A process of restoring the handicapped to the fullest physical, mental, social, vocational, and economic usefulness of which they are capable.
Intervention to reduce functional impairments that limit the independence of consumers. Rehabilitation services are focused on disability and the promotion of personal recovery. Consumers who access rehabilitation services usually have a relatively stable pattern of clinical symptoms and there is an emphasis on relapse prevention. This term is sometimes used interchangeably with the term psychosocial rehabilitation.
treatment of beached and stranded marine mammals taken under MMPA section 109(h)(1) or imported under MMPA section 109(h)(2) with the intent of restoring a marine mammal's health and, if necessary, behavioral patterns.
Intensive therapy and skill retraining required, after an acute treatment period, to permit an independent or semi-independent existence outside the hospital environment.
to restore or to bring to a condition of good health
According to the National Library of Medicine rehabilitation is: "Restoration to the maximum degree possible of a person or persons suffering from disease or injury."
a process that helps people acquire skills to realise their maximum potential following an accident or because of an illness or injury.
top of the page | Rehabilitation is a comprehensive process aimed at enabling persons with disabilities to reach and maintain their optimal physical, sensory, intellectual, psychiatric and/or social functional levels, thus providing them with the tools to change their lives towards a higher level of independence. It may include measures to provide and/or restore functions, or compensate for the loss or absence of a function or for a functional limitation. It includes a wide range of measures and activities from more basic and general rehabilitation to goal-oriented activities, for instance vocational rehabilitation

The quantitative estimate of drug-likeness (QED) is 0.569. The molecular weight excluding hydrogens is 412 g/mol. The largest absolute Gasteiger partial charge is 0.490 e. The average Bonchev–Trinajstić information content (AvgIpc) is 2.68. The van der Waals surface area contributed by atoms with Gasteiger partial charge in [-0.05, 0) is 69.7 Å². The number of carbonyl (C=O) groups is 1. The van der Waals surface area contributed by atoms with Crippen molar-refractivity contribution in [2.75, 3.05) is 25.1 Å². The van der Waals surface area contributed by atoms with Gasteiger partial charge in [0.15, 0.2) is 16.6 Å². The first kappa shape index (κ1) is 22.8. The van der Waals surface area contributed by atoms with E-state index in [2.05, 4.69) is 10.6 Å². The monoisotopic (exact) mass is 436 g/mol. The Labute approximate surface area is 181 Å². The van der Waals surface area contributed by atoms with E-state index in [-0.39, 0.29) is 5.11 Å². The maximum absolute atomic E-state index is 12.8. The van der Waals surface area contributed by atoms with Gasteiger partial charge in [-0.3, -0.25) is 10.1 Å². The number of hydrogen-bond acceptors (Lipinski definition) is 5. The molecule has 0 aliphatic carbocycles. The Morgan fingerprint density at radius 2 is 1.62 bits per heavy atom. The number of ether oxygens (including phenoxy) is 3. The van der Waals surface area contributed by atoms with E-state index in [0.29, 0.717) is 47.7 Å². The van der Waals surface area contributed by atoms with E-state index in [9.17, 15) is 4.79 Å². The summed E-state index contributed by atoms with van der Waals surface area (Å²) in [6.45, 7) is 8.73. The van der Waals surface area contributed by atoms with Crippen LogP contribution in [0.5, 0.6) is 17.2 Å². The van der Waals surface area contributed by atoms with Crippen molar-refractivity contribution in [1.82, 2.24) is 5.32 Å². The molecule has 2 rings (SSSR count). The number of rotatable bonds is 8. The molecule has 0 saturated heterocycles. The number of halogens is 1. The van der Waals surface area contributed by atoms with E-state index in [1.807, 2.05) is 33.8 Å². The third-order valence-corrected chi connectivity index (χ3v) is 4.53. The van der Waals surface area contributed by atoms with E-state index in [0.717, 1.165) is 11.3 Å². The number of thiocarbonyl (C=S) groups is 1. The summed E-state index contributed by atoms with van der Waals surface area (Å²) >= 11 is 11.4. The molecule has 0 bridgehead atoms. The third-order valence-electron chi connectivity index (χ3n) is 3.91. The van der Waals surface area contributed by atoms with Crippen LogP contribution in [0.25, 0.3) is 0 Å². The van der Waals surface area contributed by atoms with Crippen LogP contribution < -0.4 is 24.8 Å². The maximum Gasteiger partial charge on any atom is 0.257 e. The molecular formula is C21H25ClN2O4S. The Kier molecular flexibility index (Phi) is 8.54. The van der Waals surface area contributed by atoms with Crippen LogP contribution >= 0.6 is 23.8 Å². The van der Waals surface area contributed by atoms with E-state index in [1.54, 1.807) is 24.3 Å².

The return of a child to his birth family after a period in care. It implies prior unsatisfactory parenting. The child should only be returned after the parents have been retrained and it is decided they are now competent to look after him.
to restore to useful life through education and therapy
The treatment for an injury or illness aimed at restoring physical abilities.
Restoration of the disabled person to self-sufficiency or maximal possible functional independence.
Comprehensive program to reduce/overcome deficits following injury or illness, and to assist the individual to attain the optimal level of mental and physical ability.
the process of restoring mined land to allow an appropriate post-mining use. Rehabilitation standards are determined amongst others by the South African Department of Minerals and Energy, the US Bureau of Land Management, the US Environmental Protection Agency, and the Australian Minerals Industry Code for Environmental Management, and address ground and surface water, topsoil, final slope gradient, waste handling and re-vegetation issues
The restoration, repair or improvement of a declining house, area, or neighborhood.... read full article
Programs designed to help patients adjust and return to a full, productive life. Rehabilitation may involve physical restoration (e.g., prostheses), counseling and emotional support. (see also Prosthesis)
Recovery from injury, with emphasis on return to pre-injury physical and emotional state of being.